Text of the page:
I have made many trips to Nara. My friends and colleagues in Japan jestingly nicknamed me ‘shika-onna‘ (deer lady) because I love them so much. One trip which sticks in my mind is New Year’s Eve 2016. It was around 11pm, and dark. I was alone, just behind Todaiji Temple, and I saw a torii gate leading into darkness. Everywhere else was lantern lit, except for this path. I took it. I crept up a hill gnarled with tree roots and deer tracks. I could hear them, rustling in the trees on either side of me. When I reached the top, there was a small clearing with a closed shrine (I later learned its name is Tamukeyama-Hachimangu). It was only me, with the trees, the stars, and the hidden deer. In that moment, I felt at home with them. Away from the other humans, out in the forest. I wasn’t afraid. The deer were not afraid. I trusted them.

Kasuga Shrine
Torii gate at the entrance of the path leading to Kasuga Shrine, and my deer o-mikuji (thankfully it was a good one!) Images my own

Deer in Fairy Tales

In the Grimms’ fairy tale ‘Little Brother and Little Sister,’ two siblings run away into the forest. The brother drinks from an enchanted stream, and the water transforms him into a deer. His sister cares for him and refuses for them to be separated. Even in death, her spirit returns to check his wellbeing and ultimately break the spell. It’s almost as though they are two parts of one being, which simultaneously cannot be complete alone and cannot co-exist as a whole. In his book The Uses of Enchantment, Bruno Bettelheim writes that ‘they represent the animal and spiritual sides of our personality, which become separated [in the story] but must be integrated for human happiness.’ Bettelheim doesn’t state which way round he intends the roles to be, leaving readers to make their own decision. The deer can represent the ‘animal’ part of us; the part which is wild and carefree, whereas the human sister is the seeing and thinking spirit. But these roles could also easily be reversed: The deer can be seen as spiritual for his innocence and closeness to nature, and the sister animalistic for her contentment with living alone in the forest away from other human company.

Arthur Rackham Little Brother and Little Sister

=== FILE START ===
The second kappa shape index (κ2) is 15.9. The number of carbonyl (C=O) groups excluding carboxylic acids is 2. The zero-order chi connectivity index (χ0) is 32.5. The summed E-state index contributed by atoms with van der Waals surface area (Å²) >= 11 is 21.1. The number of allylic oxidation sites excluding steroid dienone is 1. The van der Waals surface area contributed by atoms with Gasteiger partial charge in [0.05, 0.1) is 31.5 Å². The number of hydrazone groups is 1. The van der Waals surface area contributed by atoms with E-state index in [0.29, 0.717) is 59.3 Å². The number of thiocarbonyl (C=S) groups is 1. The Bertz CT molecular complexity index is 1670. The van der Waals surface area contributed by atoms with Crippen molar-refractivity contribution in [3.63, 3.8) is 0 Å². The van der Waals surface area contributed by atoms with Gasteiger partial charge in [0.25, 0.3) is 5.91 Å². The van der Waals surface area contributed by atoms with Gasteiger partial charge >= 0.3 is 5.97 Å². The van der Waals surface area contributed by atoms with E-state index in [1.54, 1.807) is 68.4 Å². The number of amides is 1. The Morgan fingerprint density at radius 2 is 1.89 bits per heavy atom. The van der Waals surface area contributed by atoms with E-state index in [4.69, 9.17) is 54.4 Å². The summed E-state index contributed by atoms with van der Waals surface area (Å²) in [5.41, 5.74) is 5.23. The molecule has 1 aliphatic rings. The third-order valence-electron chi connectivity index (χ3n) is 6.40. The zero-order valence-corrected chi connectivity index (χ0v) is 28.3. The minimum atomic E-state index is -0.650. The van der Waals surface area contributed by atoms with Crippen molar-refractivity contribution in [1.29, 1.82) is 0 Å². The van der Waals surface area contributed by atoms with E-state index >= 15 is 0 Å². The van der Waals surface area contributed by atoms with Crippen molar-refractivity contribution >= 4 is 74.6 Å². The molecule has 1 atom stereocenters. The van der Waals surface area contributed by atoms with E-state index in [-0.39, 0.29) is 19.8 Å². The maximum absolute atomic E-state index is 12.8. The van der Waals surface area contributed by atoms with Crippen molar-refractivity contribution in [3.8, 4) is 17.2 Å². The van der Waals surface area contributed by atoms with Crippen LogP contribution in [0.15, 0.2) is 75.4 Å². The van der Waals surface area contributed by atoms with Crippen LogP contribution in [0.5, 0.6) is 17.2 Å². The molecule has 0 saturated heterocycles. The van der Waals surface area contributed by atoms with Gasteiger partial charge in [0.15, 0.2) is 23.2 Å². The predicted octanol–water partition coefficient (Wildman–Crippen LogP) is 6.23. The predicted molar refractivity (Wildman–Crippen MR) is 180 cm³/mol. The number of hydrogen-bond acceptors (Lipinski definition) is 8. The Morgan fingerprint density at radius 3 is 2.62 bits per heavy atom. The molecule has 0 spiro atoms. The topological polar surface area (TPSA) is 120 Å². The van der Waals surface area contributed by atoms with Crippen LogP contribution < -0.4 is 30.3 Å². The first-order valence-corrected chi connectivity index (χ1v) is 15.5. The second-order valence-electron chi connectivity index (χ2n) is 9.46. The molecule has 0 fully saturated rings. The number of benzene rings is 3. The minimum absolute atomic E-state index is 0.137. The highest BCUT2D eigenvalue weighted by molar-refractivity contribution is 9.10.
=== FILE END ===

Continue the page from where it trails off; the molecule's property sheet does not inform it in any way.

Little Brother and Little Sister by Arthur Rackham. Image in the public domain – source

Deer are often described as guardians of forests, especially stags who are akin to royalty in the woodland animal hierarchy. The brother becoming a deer comes with a certain amount of status. However, whilst the sister grows into a woman, he remains a fawn. As noted by Heidi Anne Heiner in SurLaLune’s annotations for the story, ‘the sister is the adult figure,’ having to arrange food and shelter and make decisions for them both, whilst as a deer the brother is free from responsibility. Eventually the sister becomes a princess, whilst the brother never gets to rut and have the chance to rule the forest. The spell does more than merely change his physical form. It freezes him in time, taking away his progression into adulthood. This story reminds us of the connection to our animal and spiritual sides, and also the need for learning and new experiences to move forward in life.

Deer have much impact on how we view natural spaces, and the stories which come out of them. Whether they truly are messengers of the gods or not, deer are creatures with flesh, blood, and feelings – not just characters from folk tales. That magical, tenuous moment in Nara when they chose to stay beside me reminded me that, for all our stories about wild animals, the only way to understand them is to see them.

Nara Park deer
Me feeding a sika deer in Nara Park. Image my own.

Sources

  • John Gregorson Campbell, The Gaelic Otherworld, ed. by Ronald Black (Edinburgh: Birlinn, 2008). First published as Witchcraft and Second Sight in the Highlands and Islands of Scotland: Tales and Traditions Collected Entirely from Oral Sources (Glasgow: James MacLehose and Sons, 1902)
  • Bruno Bettelheim, The Uses of Enchantment (London: Penguin, 1991)
  • George W. Macpherson, The Old Grey Magician: A Scottish Fionn Cycle (Edinburgh: Luath Press, 2018)
  • Fairy Women & Their Deer‘ on The Faery Folklorist
  • Jo Woolf, ‘Ossian’s Cave in Glen Coe‘ on The Hazel Tree
  • Messengers of the Gods – Deer of Nara
  • Jacob & Wilhelm Grimm, ‘Little Brother and Little Sister’ available online here
  • Heidi Anne Heiner, ‘Annotations for Brother & Sister‘ on SurLaLune

 

The Underlying Sexual Content of Sleeping Beauty

Beneath their plots, most fairy tales have hidden implications. Each event is symbolic of something, and can have many interpretations depending on the number of variations the story has.

Angela Carter referred to these hidden implications at ‘latent content.’ When she was writing her own collection of fairy tales, The Bloody Chamber, she specified that her intention ‘was not to do ‘versions’ or, as the American edition of the book said, horribly, ‘adult’ fairy tales, but to extract the latent content from the traditional stories and to use it as the beginnings of new stories.’

Carter was criticised for presenting fairy tales as violent, erotic stories, but she justified this by saying that in the stories she used, ‘the latent content is violently sexual.’ She chose to bring this to the surface, to make it clear to readers what the tales are really about. Carter wrote new versions of Little Red Riding Hood, The Snow Child, Bluebeard, and Beauty and the Beast in this way.